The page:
Florida State (13-0) will have a chance to improve that record when it takes on Auburn (12-1) for the national championship Monday in Pasadena, Calif.

Ohio State, making its record ninth BCS bowl appearance and first since 2010, dropped its second game in a row and fell to 12-2 after beginning the Urban Meyer era 24-0.

It was a bitter end to the season for the Buckeyes. A month ago they were in position to play Florida State before they lost to Rose Bowl winner Michigan State in the Big Ten championship game.

“It’s going to sting for a while, probably a long while, because we just didn’t finish, and it was right there to finish,” Meyer said of the season. “If you’d have told me when I walked out of that team meeting [two years ago] that this group would buy in and we’d go on a nice run and have the highest scoring offense in program history, 24 straight wins and all that, I’d have looked at you and said you’re out of your mind.”

Miller, who injured his throwing shoulder on the first of five Clemson sacks, turned it over three times and all of them were costly. But it was Corey Brown's fumble on a punt return which hurt most.

Leading 29-20, Ohio State had all the momentum before Brown muffed the punt and Clemson's Robert Smith pounced on it at the Buckeyes 33 with 3:35 left in the third quarter.

Watkins cashed it in for Clemson three plays and 49 seconds later when he leaped over a defender in the end zone to haul in a 30-yard touchdown catch, his second of the night. The score trimmed Ohio State's lead to 29-27.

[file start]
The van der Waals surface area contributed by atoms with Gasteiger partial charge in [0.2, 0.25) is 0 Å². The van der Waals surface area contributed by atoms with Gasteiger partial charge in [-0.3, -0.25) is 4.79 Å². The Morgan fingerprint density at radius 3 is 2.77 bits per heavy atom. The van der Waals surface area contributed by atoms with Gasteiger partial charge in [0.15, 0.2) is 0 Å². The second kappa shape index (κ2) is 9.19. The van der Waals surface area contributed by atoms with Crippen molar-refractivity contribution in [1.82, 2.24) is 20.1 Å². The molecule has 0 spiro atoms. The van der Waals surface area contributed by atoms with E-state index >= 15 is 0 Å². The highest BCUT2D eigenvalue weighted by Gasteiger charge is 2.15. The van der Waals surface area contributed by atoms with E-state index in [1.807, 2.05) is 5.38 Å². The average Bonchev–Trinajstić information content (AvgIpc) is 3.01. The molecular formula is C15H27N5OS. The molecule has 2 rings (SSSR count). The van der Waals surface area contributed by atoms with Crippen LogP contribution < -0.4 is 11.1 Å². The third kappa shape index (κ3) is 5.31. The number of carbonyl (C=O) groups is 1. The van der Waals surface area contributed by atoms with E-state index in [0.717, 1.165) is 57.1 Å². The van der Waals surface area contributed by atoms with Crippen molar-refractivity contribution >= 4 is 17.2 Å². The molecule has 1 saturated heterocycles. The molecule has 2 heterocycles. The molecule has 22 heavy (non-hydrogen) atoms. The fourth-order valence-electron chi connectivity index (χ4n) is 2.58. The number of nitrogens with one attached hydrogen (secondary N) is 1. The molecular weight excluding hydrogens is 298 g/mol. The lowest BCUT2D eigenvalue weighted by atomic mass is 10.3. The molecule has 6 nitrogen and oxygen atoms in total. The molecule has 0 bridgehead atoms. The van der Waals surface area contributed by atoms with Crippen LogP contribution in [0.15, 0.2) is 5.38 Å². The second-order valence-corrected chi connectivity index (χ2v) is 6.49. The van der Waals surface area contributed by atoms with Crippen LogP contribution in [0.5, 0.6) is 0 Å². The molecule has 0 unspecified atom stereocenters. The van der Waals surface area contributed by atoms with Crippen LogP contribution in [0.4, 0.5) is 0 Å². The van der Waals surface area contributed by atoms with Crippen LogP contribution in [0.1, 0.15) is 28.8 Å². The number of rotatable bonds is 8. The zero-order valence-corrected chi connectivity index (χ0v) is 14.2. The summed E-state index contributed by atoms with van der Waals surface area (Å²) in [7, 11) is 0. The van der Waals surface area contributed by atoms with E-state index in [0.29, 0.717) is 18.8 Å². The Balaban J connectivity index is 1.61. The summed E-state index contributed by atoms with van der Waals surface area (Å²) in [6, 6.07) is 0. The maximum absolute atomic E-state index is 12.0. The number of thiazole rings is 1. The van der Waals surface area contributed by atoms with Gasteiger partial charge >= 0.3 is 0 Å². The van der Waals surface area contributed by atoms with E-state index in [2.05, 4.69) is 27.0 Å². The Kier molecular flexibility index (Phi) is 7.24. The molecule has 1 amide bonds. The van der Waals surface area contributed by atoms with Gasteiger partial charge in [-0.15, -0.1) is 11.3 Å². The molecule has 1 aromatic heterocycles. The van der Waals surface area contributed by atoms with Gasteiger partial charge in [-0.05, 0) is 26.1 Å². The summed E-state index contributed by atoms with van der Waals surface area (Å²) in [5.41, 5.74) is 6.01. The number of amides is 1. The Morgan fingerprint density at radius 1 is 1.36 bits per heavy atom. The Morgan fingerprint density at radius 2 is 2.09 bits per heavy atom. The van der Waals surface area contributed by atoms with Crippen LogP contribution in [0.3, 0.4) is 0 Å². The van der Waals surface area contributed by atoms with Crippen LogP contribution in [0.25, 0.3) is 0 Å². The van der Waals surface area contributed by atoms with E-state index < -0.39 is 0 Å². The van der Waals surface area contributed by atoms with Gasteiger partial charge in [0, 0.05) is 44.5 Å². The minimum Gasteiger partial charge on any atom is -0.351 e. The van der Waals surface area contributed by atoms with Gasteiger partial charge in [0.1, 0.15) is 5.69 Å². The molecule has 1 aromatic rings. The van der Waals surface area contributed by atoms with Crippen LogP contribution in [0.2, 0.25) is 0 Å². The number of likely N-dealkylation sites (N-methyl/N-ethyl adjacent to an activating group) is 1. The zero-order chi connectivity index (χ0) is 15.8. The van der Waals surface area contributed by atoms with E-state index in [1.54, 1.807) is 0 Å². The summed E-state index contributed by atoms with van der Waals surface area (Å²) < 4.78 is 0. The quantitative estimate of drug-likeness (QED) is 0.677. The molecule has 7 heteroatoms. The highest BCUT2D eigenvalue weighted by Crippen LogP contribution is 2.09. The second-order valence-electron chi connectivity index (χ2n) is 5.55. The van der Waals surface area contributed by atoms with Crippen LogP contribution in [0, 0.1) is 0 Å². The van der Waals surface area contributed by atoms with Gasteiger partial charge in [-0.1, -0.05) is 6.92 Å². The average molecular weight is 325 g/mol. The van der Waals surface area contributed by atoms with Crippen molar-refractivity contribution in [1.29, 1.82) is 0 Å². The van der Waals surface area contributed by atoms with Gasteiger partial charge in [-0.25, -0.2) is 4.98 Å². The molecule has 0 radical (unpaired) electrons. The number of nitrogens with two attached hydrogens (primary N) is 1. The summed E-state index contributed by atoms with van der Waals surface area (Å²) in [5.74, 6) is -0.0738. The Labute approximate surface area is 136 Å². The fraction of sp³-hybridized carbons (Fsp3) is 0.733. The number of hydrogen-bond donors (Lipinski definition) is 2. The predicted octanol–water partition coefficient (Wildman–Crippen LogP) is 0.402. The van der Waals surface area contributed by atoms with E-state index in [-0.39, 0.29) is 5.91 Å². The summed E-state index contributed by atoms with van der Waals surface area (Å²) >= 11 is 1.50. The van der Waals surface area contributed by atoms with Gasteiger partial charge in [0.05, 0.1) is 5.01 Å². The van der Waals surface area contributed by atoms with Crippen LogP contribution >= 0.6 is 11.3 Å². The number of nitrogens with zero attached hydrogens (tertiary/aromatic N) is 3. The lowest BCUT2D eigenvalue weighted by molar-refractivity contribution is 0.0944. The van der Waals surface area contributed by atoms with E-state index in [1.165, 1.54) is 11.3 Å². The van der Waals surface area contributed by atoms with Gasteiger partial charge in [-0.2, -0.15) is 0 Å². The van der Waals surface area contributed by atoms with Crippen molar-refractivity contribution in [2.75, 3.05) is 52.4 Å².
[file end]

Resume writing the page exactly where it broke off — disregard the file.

Moments later, Miller made his first mistake of the night when his third down pass was picked off by freshman safety Jayron Kearse as he was falling out of bounds at the Buckeyes' 38.

Three plays later, receiver Martavis Bryant fought off a pass interference penalty and made a spectacular three-yard touchdown catch on a deflected ball in the corner of the end zone to put Clemson back in front 34-29 with 32 seconds left in the third quarter.

The Buckeyes responded and took a 35-34 lead when Miller connected with running back Carlos Hyde on a 14-yard touchdown pass with 11:35 to play.

But Boyd answered. He led the Tigers on a 13-play 75-yard scoring drive and cashed in with a five-yard touchdown pass to tight end Stanton Steckinger with 6:16 remaining.

“The true spirit of a champion comes when he is down,” Boyd said. “And this team, all we do is compete; we keep working and find a way to get it done.”

Boyd finished 31 of 40 passing for 378 yards, five touchdowns and two interceptions. It was his 18th career 300-yard game, tying him with Phillip Rivers for the ACC record.

At kickoff, it was 62 degrees inside Sun Life Stadium, much warmer than in Clemson, S.C. (32 degrees) and Columbus, Ohio (10 degrees).

The Tigers looked right at home, marching 75 yards and six plays and taking a quick 7-0 lead on Boyd's career-long 48-yard touchdown run.

Clemson led 20-9 midway through the second quarter before Miller engineered two scoring drives and the Buckeyes took a 22-20 lead into the half.

Read more Orange Bowl stories from the Miami Herald